BUFFALO, N.Y. — At just five years old, Kaila Doll has walked through the entrance at the Roswell Park Comprehensive Cancer Center countless times.
Her mother Lindsey Doll explained, "She was diagnosed with a Wilms tumor, which is a tumor on her kidney in July of last year."
Her battle with cancer included chemotherapy, radiation and surgery.
"It's been rough," Doll said. "There's been a lot of needles and not fun stuff along the way but she's been a trooper and really good and she's had a pretty positive attitude through the whole thing, as much as she understands at least."
Instead of treatment, Tuesday Kaila returned to Roswell for a different reason. She is the first kid to ring the new pediatric and young adult victory bell.
Roswell has had a bell on property for several years, and hearing the ring typically marks the end of treatment for someone fighting cancer. But, many pediatric patients couldn't reach it.
"Having something that is more accessible to kids but also really uniquely celebrates the importance of pediatric cancer and of these really brave, young warriors, is really special and really important," said Dr. Kara Kelly, a pediatric oncologist and the Chair of Roswell Park Oishei Children’s Cancer and Blood Disorders Program.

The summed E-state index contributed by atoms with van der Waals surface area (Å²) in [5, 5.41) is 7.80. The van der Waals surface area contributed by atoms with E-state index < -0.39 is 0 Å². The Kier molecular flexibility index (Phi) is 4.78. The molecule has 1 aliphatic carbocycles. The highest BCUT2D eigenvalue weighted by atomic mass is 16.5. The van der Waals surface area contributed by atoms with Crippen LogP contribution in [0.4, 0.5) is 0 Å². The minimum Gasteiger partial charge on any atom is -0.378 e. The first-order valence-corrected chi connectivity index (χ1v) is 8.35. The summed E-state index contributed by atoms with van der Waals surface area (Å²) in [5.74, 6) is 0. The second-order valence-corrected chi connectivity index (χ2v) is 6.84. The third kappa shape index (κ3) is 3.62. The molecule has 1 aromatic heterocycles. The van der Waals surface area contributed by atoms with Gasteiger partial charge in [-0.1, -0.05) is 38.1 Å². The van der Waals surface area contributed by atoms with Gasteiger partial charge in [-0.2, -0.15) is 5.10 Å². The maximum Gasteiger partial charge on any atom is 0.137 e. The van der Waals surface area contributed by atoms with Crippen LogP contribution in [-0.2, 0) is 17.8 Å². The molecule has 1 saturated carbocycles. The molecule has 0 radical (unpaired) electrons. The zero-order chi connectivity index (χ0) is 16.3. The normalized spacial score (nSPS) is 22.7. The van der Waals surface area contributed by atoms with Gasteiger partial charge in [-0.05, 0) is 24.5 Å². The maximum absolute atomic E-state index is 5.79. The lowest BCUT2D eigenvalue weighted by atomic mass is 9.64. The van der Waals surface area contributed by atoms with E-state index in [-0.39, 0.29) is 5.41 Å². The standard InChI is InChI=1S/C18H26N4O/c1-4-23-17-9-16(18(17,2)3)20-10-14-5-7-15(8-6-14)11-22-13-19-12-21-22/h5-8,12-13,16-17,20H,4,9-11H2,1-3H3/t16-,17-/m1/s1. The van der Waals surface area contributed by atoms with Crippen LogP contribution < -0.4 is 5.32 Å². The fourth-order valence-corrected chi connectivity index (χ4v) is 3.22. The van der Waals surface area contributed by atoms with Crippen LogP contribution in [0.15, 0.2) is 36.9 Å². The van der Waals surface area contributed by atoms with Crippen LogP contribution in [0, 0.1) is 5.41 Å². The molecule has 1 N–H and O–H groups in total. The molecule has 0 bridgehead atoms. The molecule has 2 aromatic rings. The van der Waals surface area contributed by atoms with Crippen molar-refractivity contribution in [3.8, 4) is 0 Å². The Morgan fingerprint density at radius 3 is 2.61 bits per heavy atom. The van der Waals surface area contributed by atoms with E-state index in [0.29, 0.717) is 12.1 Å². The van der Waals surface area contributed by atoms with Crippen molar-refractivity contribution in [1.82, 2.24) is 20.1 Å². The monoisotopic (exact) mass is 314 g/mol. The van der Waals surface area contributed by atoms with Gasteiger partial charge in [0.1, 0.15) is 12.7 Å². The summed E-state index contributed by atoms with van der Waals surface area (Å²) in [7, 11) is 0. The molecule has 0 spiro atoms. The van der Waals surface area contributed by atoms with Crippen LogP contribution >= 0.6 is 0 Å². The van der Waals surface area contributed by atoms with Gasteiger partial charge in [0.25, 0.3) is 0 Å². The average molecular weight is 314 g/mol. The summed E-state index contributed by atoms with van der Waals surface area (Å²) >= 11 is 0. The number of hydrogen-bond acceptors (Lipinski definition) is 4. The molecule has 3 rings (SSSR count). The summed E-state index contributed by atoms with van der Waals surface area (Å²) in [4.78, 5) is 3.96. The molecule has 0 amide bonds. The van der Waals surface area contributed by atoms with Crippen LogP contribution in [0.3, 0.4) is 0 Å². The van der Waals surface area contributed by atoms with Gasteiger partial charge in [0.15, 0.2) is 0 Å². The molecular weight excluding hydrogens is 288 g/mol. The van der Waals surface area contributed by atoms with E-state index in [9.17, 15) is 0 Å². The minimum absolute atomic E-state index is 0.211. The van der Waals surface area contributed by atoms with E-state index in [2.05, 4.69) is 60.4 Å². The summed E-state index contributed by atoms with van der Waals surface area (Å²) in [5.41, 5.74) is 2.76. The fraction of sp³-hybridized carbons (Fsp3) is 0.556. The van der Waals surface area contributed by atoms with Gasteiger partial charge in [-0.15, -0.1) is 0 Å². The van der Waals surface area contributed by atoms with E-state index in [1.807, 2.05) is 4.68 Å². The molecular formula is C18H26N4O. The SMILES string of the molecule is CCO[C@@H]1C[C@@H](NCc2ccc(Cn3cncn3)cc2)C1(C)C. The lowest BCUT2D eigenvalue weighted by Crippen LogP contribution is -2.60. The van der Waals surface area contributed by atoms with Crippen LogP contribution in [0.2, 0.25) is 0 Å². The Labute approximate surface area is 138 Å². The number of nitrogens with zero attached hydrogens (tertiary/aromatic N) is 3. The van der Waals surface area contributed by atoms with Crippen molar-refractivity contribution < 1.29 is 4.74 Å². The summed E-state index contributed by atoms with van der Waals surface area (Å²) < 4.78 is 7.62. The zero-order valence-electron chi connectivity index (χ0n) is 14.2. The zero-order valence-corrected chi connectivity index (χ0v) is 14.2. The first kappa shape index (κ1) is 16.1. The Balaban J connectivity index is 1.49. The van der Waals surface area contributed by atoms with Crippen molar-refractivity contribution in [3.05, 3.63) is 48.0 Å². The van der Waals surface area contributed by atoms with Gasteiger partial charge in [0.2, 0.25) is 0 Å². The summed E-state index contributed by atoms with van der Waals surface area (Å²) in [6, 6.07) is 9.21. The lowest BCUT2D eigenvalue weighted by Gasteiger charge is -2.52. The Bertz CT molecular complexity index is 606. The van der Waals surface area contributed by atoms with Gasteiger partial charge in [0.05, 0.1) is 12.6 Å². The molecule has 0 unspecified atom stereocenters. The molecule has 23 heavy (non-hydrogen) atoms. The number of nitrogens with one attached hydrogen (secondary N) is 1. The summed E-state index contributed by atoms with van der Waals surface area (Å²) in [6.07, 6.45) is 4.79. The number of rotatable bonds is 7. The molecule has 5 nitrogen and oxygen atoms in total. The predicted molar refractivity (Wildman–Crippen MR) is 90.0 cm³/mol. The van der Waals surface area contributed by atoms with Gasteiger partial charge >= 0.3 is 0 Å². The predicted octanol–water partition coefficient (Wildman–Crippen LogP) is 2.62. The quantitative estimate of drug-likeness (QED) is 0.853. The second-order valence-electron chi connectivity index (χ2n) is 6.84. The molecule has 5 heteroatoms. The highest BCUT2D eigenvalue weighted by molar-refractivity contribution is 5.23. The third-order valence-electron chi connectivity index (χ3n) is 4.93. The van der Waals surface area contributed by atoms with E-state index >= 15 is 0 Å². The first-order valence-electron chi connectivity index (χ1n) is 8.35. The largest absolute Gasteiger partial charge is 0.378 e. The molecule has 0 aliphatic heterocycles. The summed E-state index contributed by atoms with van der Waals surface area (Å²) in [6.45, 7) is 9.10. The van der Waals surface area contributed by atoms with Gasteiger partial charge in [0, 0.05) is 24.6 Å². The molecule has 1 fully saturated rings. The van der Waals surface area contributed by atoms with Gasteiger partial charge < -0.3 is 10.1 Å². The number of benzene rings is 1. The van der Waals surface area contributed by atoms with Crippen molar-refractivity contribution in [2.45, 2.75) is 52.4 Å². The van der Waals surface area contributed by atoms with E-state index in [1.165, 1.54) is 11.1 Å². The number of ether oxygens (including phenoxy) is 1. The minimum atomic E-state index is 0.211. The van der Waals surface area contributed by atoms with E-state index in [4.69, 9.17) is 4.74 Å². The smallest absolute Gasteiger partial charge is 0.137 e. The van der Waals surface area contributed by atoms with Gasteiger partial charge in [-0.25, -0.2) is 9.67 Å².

But the new bell, decorated with a bright-colored rope and a quote from Winnie the Pooh, also represents the importance of looking at kids and adults battling cancer as two different entities.
Dr. Kelly said over the years pediatric cancer hasn't been given the same attention as cancer in adults.
"The funding, development of new drugs is much lower," she said. "Only four percent of cancer funding goes specifically for pediatric cancer."
That's why the new bell is being revealed during September — Childhood Cancer Awareness Month. In that effort to raise awareness, each survivor following Kaila's footsteps will be able to ring the bell for victory, all by themselves.
Doll told 2 on Your Side, "It's the end of a not-so-fun journey for kids."
"You see how much these children and their families go through and to have the celebration at the end of a tough treatment, it just means everything," Kelly said.